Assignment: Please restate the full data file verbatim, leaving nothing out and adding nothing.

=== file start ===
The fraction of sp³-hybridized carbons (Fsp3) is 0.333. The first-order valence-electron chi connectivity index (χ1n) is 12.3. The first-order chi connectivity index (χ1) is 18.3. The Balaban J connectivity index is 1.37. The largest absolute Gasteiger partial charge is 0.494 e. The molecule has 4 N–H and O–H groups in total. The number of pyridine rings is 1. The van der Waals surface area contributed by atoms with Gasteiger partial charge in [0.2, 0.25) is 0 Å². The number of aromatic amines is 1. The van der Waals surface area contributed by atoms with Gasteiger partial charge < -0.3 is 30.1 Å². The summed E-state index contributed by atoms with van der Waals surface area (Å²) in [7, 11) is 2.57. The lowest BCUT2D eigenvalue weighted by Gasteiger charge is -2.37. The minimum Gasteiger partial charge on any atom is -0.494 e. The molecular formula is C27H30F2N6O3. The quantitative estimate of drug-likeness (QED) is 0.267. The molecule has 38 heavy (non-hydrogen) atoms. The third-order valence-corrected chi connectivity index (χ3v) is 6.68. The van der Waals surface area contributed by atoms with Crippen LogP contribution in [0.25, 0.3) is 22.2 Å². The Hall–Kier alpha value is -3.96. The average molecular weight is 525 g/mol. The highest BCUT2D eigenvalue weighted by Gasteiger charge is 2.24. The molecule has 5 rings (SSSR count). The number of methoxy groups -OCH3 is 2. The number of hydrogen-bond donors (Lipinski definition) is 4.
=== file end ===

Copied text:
The fraction of sp³-hybridized carbons (Fsp3) is 0.333. The first-order valence-electron chi connectivity index (χ1n) is 12.3. The first-order chi connectivity index (χ1) is 18.3. The Balaban J connectivity index is 1.37. The largest absolute Gasteiger partial charge is 0.494 e. The molecule has 4 N–H and O–H groups in total. The number of pyridine rings is 1. The van der Waals surface area contributed by atoms with Gasteiger partial charge in [0.2, 0.25) is 0 Å². The number of aromatic amines is 1. The van der Waals surface area contributed by atoms with Gasteiger partial charge < -0.3 is 30.1 Å². The summed E-state index contributed by atoms with van der Waals surface area (Å²) in [7, 11) is 2.57. The lowest BCUT2D eigenvalue weighted by Gasteiger charge is -2.37. The minimum Gasteiger partial charge on any atom is -0.494 e. The molecular formula is C27H30F2N6O3. The quantitative estimate of drug-likeness (QED) is 0.267. The molecule has 38 heavy (non-hydrogen) atoms. The third-order valence-corrected chi connectivity index (χ3v) is 6.68. The van der Waals surface area contributed by atoms with Crippen LogP contribution in [0.25, 0.3) is 22.2 Å². The Hall–Kier alpha value is -3.96. The average molecular weight is 525 g/mol. The highest BCUT2D eigenvalue weighted by Gasteiger charge is 2.24. The molecule has 5 rings (SSSR count). The number of methoxy groups -OCH3 is 2. The number of hydrogen-bond donors (Lipinski definition) is 4.